Delta Brain Waves

(2 - 4 Hz)

Types of Brain Waves

Delta waves reflect the unconscious mind and are involved with our ability to relax and let go.

 

This brain wave frequency is dominant in infants from up to one year of age and is present in the deeper stages of dreamless sleep. It tends to be the highest in amplitude and the slowest in waves. We increase delta waves to decrease our awareness of the physical world.

 

People with ADD/ADHD tend to increase delta frequencies when they attempt to focus. This is the opposite of what needs to happen. Peak performers decrease delta waves when high focus is required. 

Spikes of delta wave activity can also be found after white-matter injury. When white-matter damage occurs, axons are torn from their cell bodies and no longer connect neurons. While the neurons do not die, they are unable to communicate with other neurons. These broken connections cannot be repaired, but brainwave training can potentially create new neuron connections and/or help calm the activity in the affected area.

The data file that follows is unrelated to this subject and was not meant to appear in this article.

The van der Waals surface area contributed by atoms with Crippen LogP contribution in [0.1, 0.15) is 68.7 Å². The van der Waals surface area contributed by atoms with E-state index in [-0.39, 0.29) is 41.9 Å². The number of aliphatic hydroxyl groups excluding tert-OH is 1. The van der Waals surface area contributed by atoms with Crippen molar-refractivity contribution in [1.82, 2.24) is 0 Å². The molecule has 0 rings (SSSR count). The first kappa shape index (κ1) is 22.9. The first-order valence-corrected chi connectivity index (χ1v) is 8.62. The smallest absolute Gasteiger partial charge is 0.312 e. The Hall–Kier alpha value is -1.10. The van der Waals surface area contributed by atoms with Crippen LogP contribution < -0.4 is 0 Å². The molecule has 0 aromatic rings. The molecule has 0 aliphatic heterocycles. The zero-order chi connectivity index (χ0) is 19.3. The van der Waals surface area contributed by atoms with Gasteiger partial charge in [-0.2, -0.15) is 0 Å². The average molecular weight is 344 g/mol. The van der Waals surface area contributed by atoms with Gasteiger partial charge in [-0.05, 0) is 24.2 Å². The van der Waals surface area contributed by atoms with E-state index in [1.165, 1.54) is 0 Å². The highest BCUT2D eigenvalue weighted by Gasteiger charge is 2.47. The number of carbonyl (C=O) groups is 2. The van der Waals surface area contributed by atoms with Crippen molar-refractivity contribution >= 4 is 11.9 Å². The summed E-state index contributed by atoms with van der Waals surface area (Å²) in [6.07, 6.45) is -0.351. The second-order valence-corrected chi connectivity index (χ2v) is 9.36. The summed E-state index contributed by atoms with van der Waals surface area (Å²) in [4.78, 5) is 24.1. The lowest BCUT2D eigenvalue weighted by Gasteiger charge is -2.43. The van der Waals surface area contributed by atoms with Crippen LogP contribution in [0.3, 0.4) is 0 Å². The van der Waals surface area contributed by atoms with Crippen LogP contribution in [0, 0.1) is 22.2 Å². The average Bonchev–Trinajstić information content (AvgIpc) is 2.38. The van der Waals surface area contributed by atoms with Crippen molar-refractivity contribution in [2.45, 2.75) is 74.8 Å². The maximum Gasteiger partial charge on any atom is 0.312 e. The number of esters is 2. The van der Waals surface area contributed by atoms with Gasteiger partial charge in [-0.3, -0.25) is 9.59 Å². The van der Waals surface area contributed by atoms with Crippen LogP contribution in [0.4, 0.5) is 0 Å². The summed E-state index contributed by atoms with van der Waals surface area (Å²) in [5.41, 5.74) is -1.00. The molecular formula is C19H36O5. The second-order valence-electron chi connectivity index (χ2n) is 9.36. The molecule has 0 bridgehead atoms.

When delta is found in high amplitude and is evenly distributed, it usually relates to a brain that requires training to reduce delta and is often responsive to training. Delta found in the frontal lobes is often related to poor attention. Obsessive behaviors are also associated with low frequency delta in the frontal lobes. Delta that is found throughout the brain can be associated with dissociation. This is related to repression of traumatic experiences.


 

 


 

The lowest of brainwave frequencies, delta waves are less than 4 Hz and occur during deep sleep. Delta waves reflect the unconscious mind and are involved with our ability to relax and let go. In these frequencies, our bodies are healing and growing in the stages of deep, non-REM sleep.